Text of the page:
An update on changes in the NHS
With the effects of the pandemic still acute, it’s easy to forget that the NHS is in the middle of a change programme. For the last few years NHS England has been putting efforts into the design of healthcare using a larger footprint – originally framed around sustainability and transformation plans (STP) and now integrated care systems (ICS).
This post explains a little more of where we are in that process and what you can expect in the coming months.
First, a reminder of what ICS actually is. The NHS in England is shifting to an approach where decision-making happens at three levels –
- the neighbourhood, focused on “primary care networks” (PCNs), grouping together GP practices;
- the place, focused for the moment on clinical commissioning groups (CCGs), usually coterminous with a local authority and for the past 15 years or so the “default” geography for much local decision-making;
- the system, focused on integrated care systems (ICSs). At the moment ICSs are an informal bringing together of health services partners and others to support strategic decision-making.
The use of the word “system” is meaningful – it involves an acknowledgment that the NHS, and individual NHS bodies, are part of a wider local landscape around health and care. Local authorities are key partners in this system, as are a range of other organisations.
There are a fairly large number of vanguard areas moving forward with ICSs. Having started with four, the number of areas taking active steps down this road is well into the double figures. In due course, most people in England will be covered by an ICS.
Of course serious action has been placed on something of a hiatus in the last year. But change is restarting, and accelerating. A few key changes are coming down the tracks:
- The debate on whether ICSs will stay as more light touch confederations of existing organisations, or whether they will become more formalised legal bodies. If the latter, it seems possible or likely that some existing trusts – and, very likely, CCGs, will be “folded in” to them. This may lead to the beginning of the end of CCGs less than a decade after they came into existence – and an end to coterminosity;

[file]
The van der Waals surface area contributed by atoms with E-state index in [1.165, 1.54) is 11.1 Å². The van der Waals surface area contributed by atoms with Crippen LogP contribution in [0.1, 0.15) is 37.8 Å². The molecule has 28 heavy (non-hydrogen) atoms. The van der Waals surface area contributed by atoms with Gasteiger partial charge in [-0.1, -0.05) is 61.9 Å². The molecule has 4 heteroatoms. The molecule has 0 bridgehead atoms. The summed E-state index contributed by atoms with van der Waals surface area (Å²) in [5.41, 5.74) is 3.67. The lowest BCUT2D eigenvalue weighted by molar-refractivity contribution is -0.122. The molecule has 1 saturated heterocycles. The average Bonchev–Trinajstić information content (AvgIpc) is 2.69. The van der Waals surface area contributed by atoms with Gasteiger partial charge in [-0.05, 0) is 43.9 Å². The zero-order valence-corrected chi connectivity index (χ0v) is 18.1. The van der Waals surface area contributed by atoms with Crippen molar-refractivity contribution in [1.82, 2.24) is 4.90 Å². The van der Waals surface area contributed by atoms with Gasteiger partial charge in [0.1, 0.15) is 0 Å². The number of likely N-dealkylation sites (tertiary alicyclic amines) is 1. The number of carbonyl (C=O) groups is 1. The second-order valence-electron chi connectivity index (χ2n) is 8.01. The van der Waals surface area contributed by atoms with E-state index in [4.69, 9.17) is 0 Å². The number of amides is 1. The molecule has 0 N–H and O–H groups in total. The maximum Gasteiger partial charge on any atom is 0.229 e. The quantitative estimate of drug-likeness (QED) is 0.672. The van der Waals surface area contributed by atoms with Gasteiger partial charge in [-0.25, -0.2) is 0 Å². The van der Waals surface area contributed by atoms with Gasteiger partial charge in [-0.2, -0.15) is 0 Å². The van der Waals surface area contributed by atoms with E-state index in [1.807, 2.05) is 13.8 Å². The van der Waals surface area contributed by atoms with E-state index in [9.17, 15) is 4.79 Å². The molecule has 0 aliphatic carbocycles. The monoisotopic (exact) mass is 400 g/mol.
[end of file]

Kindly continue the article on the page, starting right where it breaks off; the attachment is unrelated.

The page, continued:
- The debate on community involvement. It is expected that the move to ICS will lead to a step change in how the NHS engages with and involves local people. The “system” ethos is about collaboration and partnership. It will be instructive to see how this comes to be embedded;
- For further change to happen we can expect legislation. We’ve been advised that this may emerge in draft form as early as May. This may mean that this month (February) the NHS surfaces concrete plans on some of these issues and begins to invite views before business in Parliament begins. Of course, all of this is highly likely to be impacted by the pandemic.
What might all this mean for scrutiny? With more decision-making happening at ICS level we may see more joint committees. ICS is all about transformation of acute and community health services so we can expect that plans will involve substantial variations which may cover a large footprint. All this will put pressure on scrutineers. It will also place demands on NHS colleagues, who will need to understand the prevailing rules and expectations around scrutiny’s engagement. We know that awareness of these issues amongst NHS staff is not universally excellent, and we’re working hard with NHS England and NHS Improvement to think about what we can do to raise awareness.
We’re not aware of any plans to substantive alter scrutiny’s powers, but a refocus on community involvement does have the potential to place scrutiny at the heart of future change arrangements. Councillors can play a valuable bridging role between local communities and the NHS. We know that health scrutiny can – through tough and visible action – successfully influence NHS partners to change their plans for the better.
Relationships between scrutiny and the NHS in many parts of the country is very positive – but, once again, we have to prepare for the shifts in staff and the loss in organisational memory that tends to accompany these big changes. What can you do now to act on this?
- When plans emerge nationally, speak informally to NHS colleagues about their expectations of what this means locally;
- As far as possible, sketch out mutual expectations for what scrutiny’s ongoing work might look like during the transition period and once new arrangements are in place;
- Think about how scrutiny will engage with new partners – with ICSs themselves, with PCNs – and how scrutiny will continue to engage with existing partners like Healthwatch and acute and specialist trusts.
We are watching things keenly as they develop, and as February continues we will hopefully be in a position to update with more detail.